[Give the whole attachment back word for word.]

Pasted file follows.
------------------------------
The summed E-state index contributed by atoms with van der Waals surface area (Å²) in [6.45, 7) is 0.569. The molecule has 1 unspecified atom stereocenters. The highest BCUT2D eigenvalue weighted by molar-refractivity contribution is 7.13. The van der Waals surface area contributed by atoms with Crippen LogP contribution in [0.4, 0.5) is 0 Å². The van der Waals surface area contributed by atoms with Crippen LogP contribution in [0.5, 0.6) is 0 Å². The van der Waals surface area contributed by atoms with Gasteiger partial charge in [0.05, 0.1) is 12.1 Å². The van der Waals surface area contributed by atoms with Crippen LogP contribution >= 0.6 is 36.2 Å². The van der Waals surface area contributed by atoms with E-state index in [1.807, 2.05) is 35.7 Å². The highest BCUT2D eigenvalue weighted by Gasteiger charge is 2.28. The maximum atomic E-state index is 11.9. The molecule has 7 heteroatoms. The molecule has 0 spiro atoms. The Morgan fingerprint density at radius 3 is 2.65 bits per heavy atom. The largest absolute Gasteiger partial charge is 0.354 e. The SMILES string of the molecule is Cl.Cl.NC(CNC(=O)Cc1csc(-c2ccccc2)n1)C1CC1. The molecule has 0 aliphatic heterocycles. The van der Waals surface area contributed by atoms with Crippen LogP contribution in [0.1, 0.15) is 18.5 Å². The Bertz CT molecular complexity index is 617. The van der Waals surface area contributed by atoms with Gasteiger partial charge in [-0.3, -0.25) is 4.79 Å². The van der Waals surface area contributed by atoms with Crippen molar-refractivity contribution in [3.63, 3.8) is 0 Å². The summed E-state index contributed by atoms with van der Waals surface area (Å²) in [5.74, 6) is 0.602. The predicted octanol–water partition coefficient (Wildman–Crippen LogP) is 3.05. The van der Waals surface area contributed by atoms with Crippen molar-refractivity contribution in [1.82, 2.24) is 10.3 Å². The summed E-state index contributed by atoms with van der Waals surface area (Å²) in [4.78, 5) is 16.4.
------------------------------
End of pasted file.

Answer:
The summed E-state index contributed by atoms with van der Waals surface area (Å²) in [6.45, 7) is 0.569. The molecule has 1 unspecified atom stereocenters. The highest BCUT2D eigenvalue weighted by molar-refractivity contribution is 7.13. The van der Waals surface area contributed by atoms with Crippen LogP contribution in [0.4, 0.5) is 0 Å². The van der Waals surface area contributed by atoms with Crippen LogP contribution in [0.5, 0.6) is 0 Å². The van der Waals surface area contributed by atoms with Gasteiger partial charge in [0.05, 0.1) is 12.1 Å². The van der Waals surface area contributed by atoms with Crippen LogP contribution >= 0.6 is 36.2 Å². The van der Waals surface area contributed by atoms with E-state index in [1.807, 2.05) is 35.7 Å². The highest BCUT2D eigenvalue weighted by Gasteiger charge is 2.28. The maximum atomic E-state index is 11.9. The molecule has 7 heteroatoms. The molecule has 0 spiro atoms. The Morgan fingerprint density at radius 3 is 2.65 bits per heavy atom. The largest absolute Gasteiger partial charge is 0.354 e. The SMILES string of the molecule is Cl.Cl.NC(CNC(=O)Cc1csc(-c2ccccc2)n1)C1CC1. The molecule has 0 aliphatic heterocycles. The van der Waals surface area contributed by atoms with Crippen LogP contribution in [0.1, 0.15) is 18.5 Å². The Bertz CT molecular complexity index is 617. The van der Waals surface area contributed by atoms with Gasteiger partial charge in [-0.3, -0.25) is 4.79 Å². The van der Waals surface area contributed by atoms with Crippen molar-refractivity contribution in [3.63, 3.8) is 0 Å². The summed E-state index contributed by atoms with van der Waals surface area (Å²) in [5.74, 6) is 0.602. The predicted octanol–water partition coefficient (Wildman–Crippen LogP) is 3.05. The van der Waals surface area contributed by atoms with Crippen molar-refractivity contribution in [1.82, 2.24) is 10.3 Å². The summed E-state index contributed by atoms with van der Waals surface area (Å²) in [4.78, 5) is 16.4.